Maria Gedoz Tieppo Highlights Belonging in Physics on International Women's Day

By Caroline Cabot - Published 8 March 2024
[Translate to English:] Maria Gedoz Tieppo
Maria Gedoz Tieppo talked about "Belonging in the physics culture: an intersectional perspective". Photo: Nina Ransmyr.

On March 8, 2024, Lund University commemorated International Women's Day with a series of lectures under the theme '150 years of Women in Academia – Pioneers, Role Models, Challenges'. Among the speakers were the university's first Nobel prize winner, Professor of Atomic Physics Anne L’Huillier, and our doctoral student Maria Gedoz Tieppo, who explores minority groups experiences in the male-dominated field of physics.

In November 1873, the Swedish parliament decided to open the country's universities to women for the first time. 150 years later, more than half of all university students are women, and when Lund University received its first Nobel Prize, it went to a woman – Professor of Atomic Physics Anne L’Huillier. But what is the reality for women in the male-dominated field of physics?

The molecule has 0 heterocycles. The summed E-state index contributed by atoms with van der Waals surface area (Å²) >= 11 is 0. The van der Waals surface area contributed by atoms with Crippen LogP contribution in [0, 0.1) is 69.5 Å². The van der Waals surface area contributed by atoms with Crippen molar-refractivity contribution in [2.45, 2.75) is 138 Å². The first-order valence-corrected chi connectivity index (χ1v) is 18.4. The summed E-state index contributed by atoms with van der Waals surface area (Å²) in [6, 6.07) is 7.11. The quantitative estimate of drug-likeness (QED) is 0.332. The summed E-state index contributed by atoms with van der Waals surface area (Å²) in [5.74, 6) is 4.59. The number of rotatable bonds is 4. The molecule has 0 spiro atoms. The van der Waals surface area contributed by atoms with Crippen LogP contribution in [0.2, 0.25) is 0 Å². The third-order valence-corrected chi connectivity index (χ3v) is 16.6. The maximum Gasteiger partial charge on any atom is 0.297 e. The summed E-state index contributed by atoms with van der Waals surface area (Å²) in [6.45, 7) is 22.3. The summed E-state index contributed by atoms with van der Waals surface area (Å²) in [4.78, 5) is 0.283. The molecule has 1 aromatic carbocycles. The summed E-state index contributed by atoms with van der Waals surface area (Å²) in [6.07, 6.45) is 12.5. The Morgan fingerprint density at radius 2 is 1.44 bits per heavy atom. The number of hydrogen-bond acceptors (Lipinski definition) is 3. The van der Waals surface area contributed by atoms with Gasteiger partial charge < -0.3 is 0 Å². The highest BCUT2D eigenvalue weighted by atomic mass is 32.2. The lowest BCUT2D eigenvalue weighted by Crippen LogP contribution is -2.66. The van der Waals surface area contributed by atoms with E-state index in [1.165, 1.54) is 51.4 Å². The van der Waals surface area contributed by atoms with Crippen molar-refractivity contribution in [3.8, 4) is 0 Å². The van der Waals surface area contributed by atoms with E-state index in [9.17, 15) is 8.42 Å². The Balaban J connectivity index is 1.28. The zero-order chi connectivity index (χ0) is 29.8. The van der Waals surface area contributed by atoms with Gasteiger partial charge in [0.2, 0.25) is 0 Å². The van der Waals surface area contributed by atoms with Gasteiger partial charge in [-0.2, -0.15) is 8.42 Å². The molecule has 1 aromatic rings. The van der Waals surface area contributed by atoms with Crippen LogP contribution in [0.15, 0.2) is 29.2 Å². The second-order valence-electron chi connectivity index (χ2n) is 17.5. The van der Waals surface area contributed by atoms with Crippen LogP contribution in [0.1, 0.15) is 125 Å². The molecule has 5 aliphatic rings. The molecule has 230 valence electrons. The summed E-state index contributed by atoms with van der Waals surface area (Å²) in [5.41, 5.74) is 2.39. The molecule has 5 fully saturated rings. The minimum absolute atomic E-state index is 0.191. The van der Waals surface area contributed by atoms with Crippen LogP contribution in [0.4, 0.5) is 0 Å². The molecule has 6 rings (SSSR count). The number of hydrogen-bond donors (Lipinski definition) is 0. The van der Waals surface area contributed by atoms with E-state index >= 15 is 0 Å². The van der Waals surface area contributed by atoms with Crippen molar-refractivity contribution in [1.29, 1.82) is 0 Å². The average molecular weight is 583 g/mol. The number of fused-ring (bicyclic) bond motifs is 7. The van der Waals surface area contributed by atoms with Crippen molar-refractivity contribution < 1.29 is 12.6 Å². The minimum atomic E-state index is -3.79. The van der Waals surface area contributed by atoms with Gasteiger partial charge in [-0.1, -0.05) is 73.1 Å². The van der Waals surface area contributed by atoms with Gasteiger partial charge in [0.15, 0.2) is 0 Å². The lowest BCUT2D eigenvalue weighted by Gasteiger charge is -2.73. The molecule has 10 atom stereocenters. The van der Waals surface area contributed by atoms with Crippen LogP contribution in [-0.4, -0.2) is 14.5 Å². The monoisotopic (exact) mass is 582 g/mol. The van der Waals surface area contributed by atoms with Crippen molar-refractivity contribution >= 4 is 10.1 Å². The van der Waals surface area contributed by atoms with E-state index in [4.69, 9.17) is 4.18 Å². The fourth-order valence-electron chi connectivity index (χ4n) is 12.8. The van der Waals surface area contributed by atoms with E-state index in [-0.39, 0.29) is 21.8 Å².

Maria Gedoz Tieppo, our doctoral student at the Department of Education, investigates this in her thesis on belonging in physics education from an intersectional perspective. The aim is to shed light on how the physics culture is intertwined with systemic forms of discrimination and oppression, affecting not only gender but also other social factors.

"For decades, researchers have pointed out how science and the education system are not just places where social inequalities occur, but also where they are created, sustained, and reinforced. If we want a more equitable society, we must first change the way inequality is rooted in our knowledge production. Physics is a clear example of this, as it has historically been portrayed as the most difficult and "objective" of all sciences. I am deeply honored to have had the opportunity to speak as Lund University commemorates International Women's Day. It is such an important day, and all the lectures were highly relevant. I was looking forward to hearing each one of them," says Maria Gedoz Tieppo.